Ko Fa’aitu kua fia fano lele oi fagota ma na taulelea i moana. Ko na magō, na feke, na tafolā … kae ko ia e hē mataku lele ai. I Tokelau, e iei lava te taimi e fetaui mo na mea uma. Ko te taimi hako nei tenei o Fa’aitu?

Faaitu can't wait to go fishing with the men in the open ocean. Sharks, octopus, whales … he's not afraid of them! But in Tokelau there's a right time for everything. Will this be Faaitu's time?

Book 2: Ko te Fagatuaga Hili ia i te Lalolagi! By Heta Pulu

Ko Mala ko he tino makeke i te fagatua, nae nofo i Fakaofo. Kae ko na tino o te fenua nae faikino ki ei. I te tahi aho, na hula ake ai he matuā magō. E mafai nei e Mala oi laveaki mai te nuku, i ana muna fagatua?

Mala is a great wrestler who lived in Fakaofo. But the people of the village are mean to him. One day a giant shark turns up. Can Mala save the village with his wrestling skills?

Book 3: Ko te Vaka Pito Haohaoa i Nukunonu by Kaybrielle Ineleo

I na tauhaga uma lava, e fai ai te tukugā vaka fakapitoa i Nukunonu. Ko Maleko e fofou ke fau e ia he vaka, ke fano i te tukuga tenei. Kae ko tana uō ia Tovia, e fofou ke alo e ia te vaka. Ei nā mua nei to la vaka?

Every year a special canoe race was held in Nukunonu. Maleko wants to build a canoe to enter the race. His friend Tovio wants to row the canoe. Will they win?

Book 4: Mālū i Loto o te Afā by Timena Pue

1 Fepuali, 1990. 8.30 afiafi. Fakaaliga Fakapitoa o te Tau. Ko te Afā ko Ofa, kua agai atu nei ki luga o Tokelau. He ā nei tā na tino ka fai? E fakahao nei vehea ki latou?

1 February, 1990. 8.30pm. Special Weather Bulletin. Cyclone Ofa is travelling towards Tokelau. What will the people do? How will they survive?

Book 5: Ni Toa Mai Fakaofo by Frank Koro

E vehea ona kavea koe ma toa mai Fakaofo? E hau te taimi, ka maua ai e Frank te tali o te fehili!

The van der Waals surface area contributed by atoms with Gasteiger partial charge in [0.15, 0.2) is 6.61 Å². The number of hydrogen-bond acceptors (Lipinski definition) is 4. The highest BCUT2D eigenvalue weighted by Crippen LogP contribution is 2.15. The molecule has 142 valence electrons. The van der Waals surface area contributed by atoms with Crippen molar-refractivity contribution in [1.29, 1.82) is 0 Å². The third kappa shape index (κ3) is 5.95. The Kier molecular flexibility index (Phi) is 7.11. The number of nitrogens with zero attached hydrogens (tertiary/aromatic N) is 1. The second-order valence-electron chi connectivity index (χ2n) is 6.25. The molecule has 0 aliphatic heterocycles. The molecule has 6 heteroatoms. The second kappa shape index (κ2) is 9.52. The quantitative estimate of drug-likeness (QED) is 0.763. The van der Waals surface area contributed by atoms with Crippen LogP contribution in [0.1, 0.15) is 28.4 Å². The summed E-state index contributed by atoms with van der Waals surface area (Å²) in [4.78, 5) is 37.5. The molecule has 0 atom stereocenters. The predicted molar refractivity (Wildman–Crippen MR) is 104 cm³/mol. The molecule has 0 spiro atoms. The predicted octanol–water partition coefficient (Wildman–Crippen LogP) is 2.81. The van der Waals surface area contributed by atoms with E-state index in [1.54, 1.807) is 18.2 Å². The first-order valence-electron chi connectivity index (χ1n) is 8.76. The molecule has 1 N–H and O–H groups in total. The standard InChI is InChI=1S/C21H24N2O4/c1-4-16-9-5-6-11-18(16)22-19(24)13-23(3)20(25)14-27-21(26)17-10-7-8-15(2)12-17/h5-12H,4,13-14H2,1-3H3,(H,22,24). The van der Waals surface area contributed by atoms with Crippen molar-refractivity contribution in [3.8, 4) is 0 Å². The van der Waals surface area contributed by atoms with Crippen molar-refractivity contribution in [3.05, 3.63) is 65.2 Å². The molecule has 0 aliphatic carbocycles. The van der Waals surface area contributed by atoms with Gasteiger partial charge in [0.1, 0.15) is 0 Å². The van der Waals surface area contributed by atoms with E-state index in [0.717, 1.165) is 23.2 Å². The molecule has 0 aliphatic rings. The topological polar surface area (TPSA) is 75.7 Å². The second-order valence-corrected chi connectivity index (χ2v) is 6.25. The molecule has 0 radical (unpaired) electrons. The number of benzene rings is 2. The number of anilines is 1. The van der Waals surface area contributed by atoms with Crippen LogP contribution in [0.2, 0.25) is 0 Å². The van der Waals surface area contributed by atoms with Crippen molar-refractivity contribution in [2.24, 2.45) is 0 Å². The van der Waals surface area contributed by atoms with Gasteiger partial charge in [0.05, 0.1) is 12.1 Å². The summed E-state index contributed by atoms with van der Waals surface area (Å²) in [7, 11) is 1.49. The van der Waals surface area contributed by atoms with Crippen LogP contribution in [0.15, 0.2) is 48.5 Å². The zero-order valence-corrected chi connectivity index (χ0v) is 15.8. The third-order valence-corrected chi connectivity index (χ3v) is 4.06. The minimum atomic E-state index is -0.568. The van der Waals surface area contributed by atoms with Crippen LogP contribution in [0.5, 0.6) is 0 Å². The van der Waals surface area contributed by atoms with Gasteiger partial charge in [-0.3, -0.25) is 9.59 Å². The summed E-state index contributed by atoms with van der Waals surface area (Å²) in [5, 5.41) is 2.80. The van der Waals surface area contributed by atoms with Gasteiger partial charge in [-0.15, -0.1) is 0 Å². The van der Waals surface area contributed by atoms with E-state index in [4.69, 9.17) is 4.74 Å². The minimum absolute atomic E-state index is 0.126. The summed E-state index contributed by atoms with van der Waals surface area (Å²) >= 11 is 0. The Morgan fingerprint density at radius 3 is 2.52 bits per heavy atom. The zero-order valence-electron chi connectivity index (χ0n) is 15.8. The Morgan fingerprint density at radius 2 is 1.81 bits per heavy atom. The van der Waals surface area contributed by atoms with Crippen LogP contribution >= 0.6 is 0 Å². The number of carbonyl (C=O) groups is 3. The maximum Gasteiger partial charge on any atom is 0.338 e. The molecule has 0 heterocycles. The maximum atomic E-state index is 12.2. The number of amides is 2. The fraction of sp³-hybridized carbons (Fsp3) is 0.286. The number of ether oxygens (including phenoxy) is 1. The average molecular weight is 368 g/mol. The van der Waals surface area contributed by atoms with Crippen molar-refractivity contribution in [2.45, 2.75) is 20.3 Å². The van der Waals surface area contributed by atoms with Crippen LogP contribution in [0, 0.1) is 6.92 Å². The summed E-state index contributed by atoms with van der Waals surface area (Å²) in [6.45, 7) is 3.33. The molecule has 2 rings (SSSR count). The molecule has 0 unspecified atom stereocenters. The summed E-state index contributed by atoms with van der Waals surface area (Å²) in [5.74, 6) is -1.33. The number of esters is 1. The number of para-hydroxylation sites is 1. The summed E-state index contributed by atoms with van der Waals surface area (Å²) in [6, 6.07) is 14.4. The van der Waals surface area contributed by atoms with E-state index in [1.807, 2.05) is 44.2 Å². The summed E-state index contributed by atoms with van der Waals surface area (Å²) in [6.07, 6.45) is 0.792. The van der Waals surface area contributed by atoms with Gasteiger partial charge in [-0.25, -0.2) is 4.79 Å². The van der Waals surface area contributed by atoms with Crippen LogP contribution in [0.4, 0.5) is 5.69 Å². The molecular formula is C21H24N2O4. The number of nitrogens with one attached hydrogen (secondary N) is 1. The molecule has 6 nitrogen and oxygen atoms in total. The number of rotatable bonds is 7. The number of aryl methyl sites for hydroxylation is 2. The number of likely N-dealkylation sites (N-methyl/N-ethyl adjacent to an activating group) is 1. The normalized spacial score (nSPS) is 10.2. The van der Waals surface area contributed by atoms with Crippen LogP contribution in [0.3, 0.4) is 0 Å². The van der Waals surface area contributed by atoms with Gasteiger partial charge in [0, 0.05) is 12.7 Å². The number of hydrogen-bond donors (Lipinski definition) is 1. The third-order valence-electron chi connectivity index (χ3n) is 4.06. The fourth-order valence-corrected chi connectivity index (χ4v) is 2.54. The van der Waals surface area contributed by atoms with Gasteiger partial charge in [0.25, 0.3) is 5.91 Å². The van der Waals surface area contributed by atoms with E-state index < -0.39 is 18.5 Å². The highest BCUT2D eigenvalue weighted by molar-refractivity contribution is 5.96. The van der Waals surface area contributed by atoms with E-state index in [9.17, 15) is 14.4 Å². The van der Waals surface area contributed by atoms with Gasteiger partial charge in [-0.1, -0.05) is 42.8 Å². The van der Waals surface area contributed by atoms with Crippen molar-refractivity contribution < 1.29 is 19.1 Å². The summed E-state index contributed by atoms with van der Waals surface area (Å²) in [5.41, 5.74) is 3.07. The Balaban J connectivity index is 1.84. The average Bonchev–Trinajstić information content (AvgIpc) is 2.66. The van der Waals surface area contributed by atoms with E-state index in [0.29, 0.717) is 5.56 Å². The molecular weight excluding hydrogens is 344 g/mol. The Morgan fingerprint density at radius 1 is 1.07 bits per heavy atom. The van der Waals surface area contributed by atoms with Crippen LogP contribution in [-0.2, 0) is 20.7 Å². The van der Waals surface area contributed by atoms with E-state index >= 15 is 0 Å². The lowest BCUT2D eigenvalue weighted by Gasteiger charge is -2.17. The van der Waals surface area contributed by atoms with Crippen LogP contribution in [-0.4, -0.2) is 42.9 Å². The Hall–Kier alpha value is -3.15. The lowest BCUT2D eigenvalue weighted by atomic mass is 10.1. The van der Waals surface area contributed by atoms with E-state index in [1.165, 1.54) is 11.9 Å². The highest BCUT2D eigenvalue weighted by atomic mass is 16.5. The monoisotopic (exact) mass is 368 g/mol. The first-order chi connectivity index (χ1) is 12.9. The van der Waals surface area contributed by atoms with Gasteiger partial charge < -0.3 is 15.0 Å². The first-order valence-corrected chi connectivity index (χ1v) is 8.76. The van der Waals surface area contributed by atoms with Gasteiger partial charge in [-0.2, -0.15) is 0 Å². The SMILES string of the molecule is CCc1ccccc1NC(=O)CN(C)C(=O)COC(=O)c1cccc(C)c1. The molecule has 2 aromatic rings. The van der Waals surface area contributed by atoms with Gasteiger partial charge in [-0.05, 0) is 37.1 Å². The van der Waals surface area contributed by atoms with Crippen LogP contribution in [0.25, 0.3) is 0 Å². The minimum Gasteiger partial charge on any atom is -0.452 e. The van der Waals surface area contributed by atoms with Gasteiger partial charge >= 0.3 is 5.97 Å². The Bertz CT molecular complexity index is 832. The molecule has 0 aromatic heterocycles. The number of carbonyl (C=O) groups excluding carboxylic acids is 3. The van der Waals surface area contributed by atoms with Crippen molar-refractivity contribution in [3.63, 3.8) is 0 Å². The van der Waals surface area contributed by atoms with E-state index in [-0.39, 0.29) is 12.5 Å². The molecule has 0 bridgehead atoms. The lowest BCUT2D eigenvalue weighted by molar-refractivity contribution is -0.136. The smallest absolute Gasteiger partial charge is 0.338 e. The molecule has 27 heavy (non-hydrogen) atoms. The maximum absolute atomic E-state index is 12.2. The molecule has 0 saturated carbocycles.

What does it take to be a winner from Fakaofo? Frank is going to find out!

Tokelau Book Launch 3

Final Thoughts from David Riley (Author) of Reading Warrior

I love this project because it's multi-generational: grandparents tell the stories, parents do the connecting, and the grandchildren write them. Family bonds are strengthened in the connecting and storytelling. Young people who are secure in who they are and in their families are more likely to be successful and creating books from their own elders' stories adds mana to them and honours grandparents in a special way.

Here's what Mareko, one of the grandparents said:

E manaia lele te ata ote vaka. (The picture of my canoe is very nice!) Exactly that's how I carried my canoe to the sea. Malo!”

Here’s a comment from Matt Ineleo, one of the parents:

Mareko is very excited and wondered if maybe one day his grandchildren will be reading this story when they get older. I replied, "Of course they will Dad." I've also messaged my cousin telling her to let her father know that he will be featuring in this story as well. She was so excited to tell him. Keep up the awesome work as a steward for our stories. I can't appreciate enough what you do to share these treasures and uplift our youth.

Mareko and his family drove up from Wellington for the book launch. This again shows how important these stories are to families and it’s amazing that we get to celebrate them in this way.

To purchase a copy of the books, click on the link -

"Mareko is very excited and wondered if maybe one day his grandchildren will be reading this story when they get older. I replied, "Of course they will Dad"